In the worst case, problems go beyond a temporary profit squeeze. When companies borrow heavily to fund expansion and then find themselves overextended, it can set off a spiral that ends in bankruptcy. Retailers aren't as heavily leveraged as they were in the early 1990s, but still, there's likely to be an increase in "problem situations" next year, including debt downgrades and perhaps a bankruptcy or two, says Barnard.
There are some early signs that retailers are pulling back. Gap, for its part, already has identified overexpansion as one of the problems causing it to repeatedly disappoint investors since the spring. When it reported earnings for the fiscal third quarter, the company also gave its first hint about growth for next year. In the past two years, Gap increased square footage by about 30% per year. That rate of growth "has created stress on the organization and led to some of the execution issues we've experienced recently," said CFO Heidi Kunz on a conference call with investors and analysts. Next year, Gap expects growth to slow to between 17% and 20%. "The growth rate for the next year represents an approach aimed at taking advantage of market share opportunities at a pace consistent with delivering quality results," Kunz said.
Gap's not the only one. When Best Buy recently warned of a weak second half, it said that though it already has signed 50 leases for next year, it would consider cutting store growth to 55 new openings from 65.
OfficeMax is considering closing 50 stores and will scale back its 2001 expansion plans from 54 stores to an unspecified level, while Office Depot may close between 50 and 75 stores, according to analysts.
When it recently reported disappointing earnings, Staples said it would scale back its aggressive expansion. And discounter Ames said recently it will close 32 stores.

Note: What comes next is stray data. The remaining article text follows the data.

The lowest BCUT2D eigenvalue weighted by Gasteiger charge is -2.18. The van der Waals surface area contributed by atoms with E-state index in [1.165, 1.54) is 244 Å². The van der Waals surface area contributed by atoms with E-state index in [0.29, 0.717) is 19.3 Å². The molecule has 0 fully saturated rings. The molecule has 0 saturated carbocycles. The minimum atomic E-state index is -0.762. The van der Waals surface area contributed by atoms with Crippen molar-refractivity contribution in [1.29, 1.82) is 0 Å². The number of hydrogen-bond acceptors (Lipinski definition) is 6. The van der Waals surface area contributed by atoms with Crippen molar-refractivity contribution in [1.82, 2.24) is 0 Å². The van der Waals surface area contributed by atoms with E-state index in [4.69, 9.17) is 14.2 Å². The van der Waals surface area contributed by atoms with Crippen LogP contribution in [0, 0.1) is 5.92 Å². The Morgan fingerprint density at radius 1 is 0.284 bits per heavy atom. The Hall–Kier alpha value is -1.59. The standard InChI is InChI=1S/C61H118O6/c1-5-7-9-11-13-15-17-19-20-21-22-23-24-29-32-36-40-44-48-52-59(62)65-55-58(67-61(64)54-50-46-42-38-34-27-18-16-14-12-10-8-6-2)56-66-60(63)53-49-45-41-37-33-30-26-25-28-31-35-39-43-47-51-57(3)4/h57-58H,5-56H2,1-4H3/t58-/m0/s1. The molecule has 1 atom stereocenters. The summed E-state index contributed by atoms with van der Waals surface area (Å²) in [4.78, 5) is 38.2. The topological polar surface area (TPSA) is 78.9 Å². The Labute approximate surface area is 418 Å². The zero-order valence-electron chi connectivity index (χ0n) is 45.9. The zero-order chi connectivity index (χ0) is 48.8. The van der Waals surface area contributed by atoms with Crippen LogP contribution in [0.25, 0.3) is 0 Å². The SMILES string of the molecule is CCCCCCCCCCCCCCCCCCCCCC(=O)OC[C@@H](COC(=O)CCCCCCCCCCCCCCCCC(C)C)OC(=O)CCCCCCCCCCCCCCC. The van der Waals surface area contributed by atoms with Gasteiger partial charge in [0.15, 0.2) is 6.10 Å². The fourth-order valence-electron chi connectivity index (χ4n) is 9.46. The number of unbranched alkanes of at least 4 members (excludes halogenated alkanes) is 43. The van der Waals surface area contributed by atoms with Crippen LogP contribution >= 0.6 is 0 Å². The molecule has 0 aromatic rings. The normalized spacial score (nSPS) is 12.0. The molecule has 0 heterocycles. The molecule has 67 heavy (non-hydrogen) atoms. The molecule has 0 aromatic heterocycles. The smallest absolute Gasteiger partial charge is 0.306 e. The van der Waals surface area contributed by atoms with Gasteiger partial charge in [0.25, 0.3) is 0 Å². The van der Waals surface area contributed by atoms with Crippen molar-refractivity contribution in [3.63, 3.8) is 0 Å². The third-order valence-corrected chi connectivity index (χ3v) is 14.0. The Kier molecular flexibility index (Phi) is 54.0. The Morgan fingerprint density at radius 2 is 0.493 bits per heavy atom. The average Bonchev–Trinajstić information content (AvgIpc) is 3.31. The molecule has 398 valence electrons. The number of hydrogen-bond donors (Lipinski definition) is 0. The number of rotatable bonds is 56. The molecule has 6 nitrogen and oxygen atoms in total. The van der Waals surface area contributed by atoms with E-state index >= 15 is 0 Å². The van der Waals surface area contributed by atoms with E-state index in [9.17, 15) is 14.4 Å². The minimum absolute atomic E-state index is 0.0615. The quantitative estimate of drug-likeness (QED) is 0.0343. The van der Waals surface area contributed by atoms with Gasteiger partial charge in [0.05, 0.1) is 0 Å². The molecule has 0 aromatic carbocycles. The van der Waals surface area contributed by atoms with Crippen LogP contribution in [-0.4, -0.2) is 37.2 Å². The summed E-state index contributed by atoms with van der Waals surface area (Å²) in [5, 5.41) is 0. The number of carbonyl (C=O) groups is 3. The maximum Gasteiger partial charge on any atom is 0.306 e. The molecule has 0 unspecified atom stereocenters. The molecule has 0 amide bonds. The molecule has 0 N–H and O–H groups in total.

But that may not be enough. Cutting 50 stores, for example, would reduce Office Depot's 825-store domestic roster by only 6%. And as for the Gap, Slater says that 20% growth still means an additional 6 million-plus square feet of Gaps, Banana Republics and Old Navies. Meanwhile, other chains are showing no sign of letting up: Abercrombie & Fitch, which struggled this year, still increased square footage by 36% in the third quarter compared with the year-earlier quarter. It still plans to keep rolling out its namesake store -- and it says its new surf 'n' skate-themed store, Hollister Co., eventually has the potential for between 600 and 800 outlets. Will it never end?
Well, probably yes, but it won't be pretty, particularly if the economy continues to struggle. Sales and profits in these particularly vulnerable sectors could continue to suffer until capacity gets removed by a not-so-pleasant method: massive closures and bankruptcy.
And while it takes a lot of discipline to close stores when rivals are opening them, Limited shows you can do it and prosper. The chain has pared almost 20% of its major apparel brand stores since 1996. Now its sales and profits are picking up nicely.
So go ahead, and enjoy the bounty of stores at the mall this year -- and the discounts. But as an investor, remember that what's good for you isn't necessarily great for retailers.